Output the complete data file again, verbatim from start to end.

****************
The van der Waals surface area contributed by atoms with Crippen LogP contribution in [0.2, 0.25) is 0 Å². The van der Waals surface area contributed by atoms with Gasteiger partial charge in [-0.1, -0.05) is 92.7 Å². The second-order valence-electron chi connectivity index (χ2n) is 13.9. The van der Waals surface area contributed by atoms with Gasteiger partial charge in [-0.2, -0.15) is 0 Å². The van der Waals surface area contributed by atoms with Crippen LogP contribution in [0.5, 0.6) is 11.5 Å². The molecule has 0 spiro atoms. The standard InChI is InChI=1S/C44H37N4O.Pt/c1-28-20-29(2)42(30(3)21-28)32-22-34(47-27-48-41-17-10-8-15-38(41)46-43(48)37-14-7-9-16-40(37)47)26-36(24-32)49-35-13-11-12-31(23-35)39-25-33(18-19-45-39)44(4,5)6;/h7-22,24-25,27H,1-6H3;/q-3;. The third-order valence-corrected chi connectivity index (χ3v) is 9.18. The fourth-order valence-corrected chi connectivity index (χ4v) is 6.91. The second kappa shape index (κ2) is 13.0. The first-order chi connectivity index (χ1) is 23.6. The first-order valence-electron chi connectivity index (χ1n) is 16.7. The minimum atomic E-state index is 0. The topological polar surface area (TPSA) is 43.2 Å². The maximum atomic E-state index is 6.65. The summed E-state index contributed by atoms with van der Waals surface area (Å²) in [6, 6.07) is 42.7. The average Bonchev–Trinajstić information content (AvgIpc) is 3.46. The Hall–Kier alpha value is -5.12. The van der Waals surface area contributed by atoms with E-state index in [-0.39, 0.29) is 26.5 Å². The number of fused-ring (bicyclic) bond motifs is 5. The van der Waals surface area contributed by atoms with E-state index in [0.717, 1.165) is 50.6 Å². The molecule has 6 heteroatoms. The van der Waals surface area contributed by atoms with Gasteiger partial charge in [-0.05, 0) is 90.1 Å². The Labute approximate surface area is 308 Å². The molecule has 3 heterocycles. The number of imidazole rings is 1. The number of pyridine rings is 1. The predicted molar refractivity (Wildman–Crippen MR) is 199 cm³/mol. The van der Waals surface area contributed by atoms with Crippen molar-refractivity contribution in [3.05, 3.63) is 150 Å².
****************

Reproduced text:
The van der Waals surface area contributed by atoms with Crippen LogP contribution in [0.2, 0.25) is 0 Å². The van der Waals surface area contributed by atoms with Gasteiger partial charge in [-0.1, -0.05) is 92.7 Å². The second-order valence-electron chi connectivity index (χ2n) is 13.9. The van der Waals surface area contributed by atoms with Gasteiger partial charge in [-0.2, -0.15) is 0 Å². The van der Waals surface area contributed by atoms with Crippen LogP contribution in [0.5, 0.6) is 11.5 Å². The molecule has 0 spiro atoms. The standard InChI is InChI=1S/C44H37N4O.Pt/c1-28-20-29(2)42(30(3)21-28)32-22-34(47-27-48-41-17-10-8-15-38(41)46-43(48)37-14-7-9-16-40(37)47)26-36(24-32)49-35-13-11-12-31(23-35)39-25-33(18-19-45-39)44(4,5)6;/h7-22,24-25,27H,1-6H3;/q-3;. The third-order valence-corrected chi connectivity index (χ3v) is 9.18. The fourth-order valence-corrected chi connectivity index (χ4v) is 6.91. The second kappa shape index (κ2) is 13.0. The first-order chi connectivity index (χ1) is 23.6. The first-order valence-electron chi connectivity index (χ1n) is 16.7. The minimum atomic E-state index is 0. The topological polar surface area (TPSA) is 43.2 Å². The maximum atomic E-state index is 6.65. The summed E-state index contributed by atoms with van der Waals surface area (Å²) in [6, 6.07) is 42.7. The average Bonchev–Trinajstić information content (AvgIpc) is 3.46. The Hall–Kier alpha value is -5.12. The van der Waals surface area contributed by atoms with E-state index in [-0.39, 0.29) is 26.5 Å². The number of fused-ring (bicyclic) bond motifs is 5. The van der Waals surface area contributed by atoms with E-state index in [0.717, 1.165) is 50.6 Å². The molecule has 6 heteroatoms. The van der Waals surface area contributed by atoms with Gasteiger partial charge in [-0.05, 0) is 90.1 Å². The Labute approximate surface area is 308 Å². The molecule has 3 heterocycles. The number of imidazole rings is 1. The number of pyridine rings is 1. The predicted molar refractivity (Wildman–Crippen MR) is 199 cm³/mol. The van der Waals surface area contributed by atoms with Crippen molar-refractivity contribution in [3.05, 3.63) is 150 Å².